Saturday, 23 October 2010


(Warning - this article includes plot-spoilers for an episode of Rev)

A couple of days ago I watched a recorded episode of Rev in which the Vicar has a crisis of faith. This is brought on initially by a review of one of his sermons on the internet, which gives him a mark of -1 out of 10! (this plot line seems to be derived from The Ship of Fools - Mystery Worshipper). The Vicar's disappointment quickly blooms into wondering: does God really care about him?; if God really exists why does he allow so many bad things to happen to people?; etc.; etc.; etc. Consequently, the Vicar goes completely off the rails for a bit, tries (unsuccessfully) to have an affair, gets drunk at a party, tells his wife to f*** off, and tries to pick a fight with a bunch of local hooligans from which he is fortunately rescued in the nick of time by the police!

The Vicar never finds any concrete answers to his deep and existential questions, but what seems to bring him back into line in the end is a realisation that people are depending on him - that he has a job to do and if he doesn't do it then no-one else is going to. This made me wonder about the role of a vicar and the expectations that people put on them. I'm not from a Church of England background so my experience of church leadership is a little different, although there are still many similarities.

One of the themes that comes over quite strongly in the series, is that people expect the Vicar to be spiritual/godly/righteous because it's a vicar's job to be like that. A vicar is expected to be more holy than "normal" people and "normal" people therefore, don't have to be that holy because they're not vicars. This seems to me to be a long way from the Christianity of the Bible. Yes, leaders are supposed to set an example - as the apostle Paul said, "Follow my example, as I follow the example of Christ" (1 Corinthians 11:1) - but it's an example to be followed, not just appreciated from afar!

I think there are a lot of things, particularly about the way the Church of England (and many of the other more formalised Christian denominations) is set up, that accentuate this sort of attitude - for example the dog collar, the special clothes, the fact that only vicars are allowed to perform certain rituals. All of these seem to me to accentuate the idea that vicars are special - more spiritual somehow than the rest of us. I think this works for vicars because it tends to make them feel - if not more important than other people - then at least more significant somehow in their particular role. I think it also tends to work for parishioners because it means they can pretty much get on with life as normal, knowing there is someone else there whose job it is to be spiritual on their behalf!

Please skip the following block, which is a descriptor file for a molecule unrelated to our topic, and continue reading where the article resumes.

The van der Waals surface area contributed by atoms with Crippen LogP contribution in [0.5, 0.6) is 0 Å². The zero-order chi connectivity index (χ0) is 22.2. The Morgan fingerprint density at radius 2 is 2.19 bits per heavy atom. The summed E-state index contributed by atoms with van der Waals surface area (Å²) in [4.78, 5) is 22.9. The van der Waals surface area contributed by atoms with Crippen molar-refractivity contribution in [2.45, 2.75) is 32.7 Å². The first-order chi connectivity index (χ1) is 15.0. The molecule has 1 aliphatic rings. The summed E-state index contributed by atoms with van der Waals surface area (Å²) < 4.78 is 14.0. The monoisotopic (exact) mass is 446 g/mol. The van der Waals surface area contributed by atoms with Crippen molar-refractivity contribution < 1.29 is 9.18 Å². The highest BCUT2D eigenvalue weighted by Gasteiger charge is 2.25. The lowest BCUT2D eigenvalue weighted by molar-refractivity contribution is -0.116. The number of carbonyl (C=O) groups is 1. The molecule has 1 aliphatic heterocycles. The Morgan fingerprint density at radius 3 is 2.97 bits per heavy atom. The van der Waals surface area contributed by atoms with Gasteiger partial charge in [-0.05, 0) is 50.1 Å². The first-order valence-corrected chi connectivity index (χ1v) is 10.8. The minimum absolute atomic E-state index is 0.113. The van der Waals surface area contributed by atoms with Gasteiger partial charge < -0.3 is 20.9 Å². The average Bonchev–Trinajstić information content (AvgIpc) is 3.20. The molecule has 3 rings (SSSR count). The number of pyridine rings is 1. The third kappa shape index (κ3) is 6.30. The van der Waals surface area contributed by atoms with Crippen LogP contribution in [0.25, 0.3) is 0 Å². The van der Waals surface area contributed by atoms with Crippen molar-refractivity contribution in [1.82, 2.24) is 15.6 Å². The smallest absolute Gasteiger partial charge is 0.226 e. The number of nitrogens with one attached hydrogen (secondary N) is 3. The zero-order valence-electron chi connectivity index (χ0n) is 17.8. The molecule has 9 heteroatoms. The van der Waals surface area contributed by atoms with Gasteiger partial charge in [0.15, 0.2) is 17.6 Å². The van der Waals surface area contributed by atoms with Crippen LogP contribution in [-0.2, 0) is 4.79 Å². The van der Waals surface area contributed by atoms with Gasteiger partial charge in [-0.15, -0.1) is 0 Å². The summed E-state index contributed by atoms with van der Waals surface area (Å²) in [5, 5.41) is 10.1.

At the end of the episode, Adam (the Vicar) is jolted back to reality by one of his parishioners who is seriously ill and close to death, and has been hanging on for her vicar to give her the last rites. It is at this point that Adam remembers his calling and for him it is the turning point that brings him back onto the straight and narrow. For me though, I couldn't help wondering about the strange relationship between this woman and her vicar. Adam has a tiny congregation and the implication is that this woman is not part of it and doesn't know Adam, since Adam had no idea she was ill. But she still seems to see the Vicar as some sort of gateway - an interface if you like - between the earthly world of her daily existence and the spiritual life, which has suddenly become a lot more important to her as she feels herself rushing towards it! Adam's job of course - if he is a good vicar - is to point the woman away from himself and back towards Jesus, who is the only one who can truly take responsibility for her soul. But if all the woman's expectation is focused on the Vicar this may not be an easy thing to do - she is likely to accept the words that he uses but for her the meaning may be very different - so that from her point of view Adam may end up with a role that no normal man or vicar should ever have to try to perform!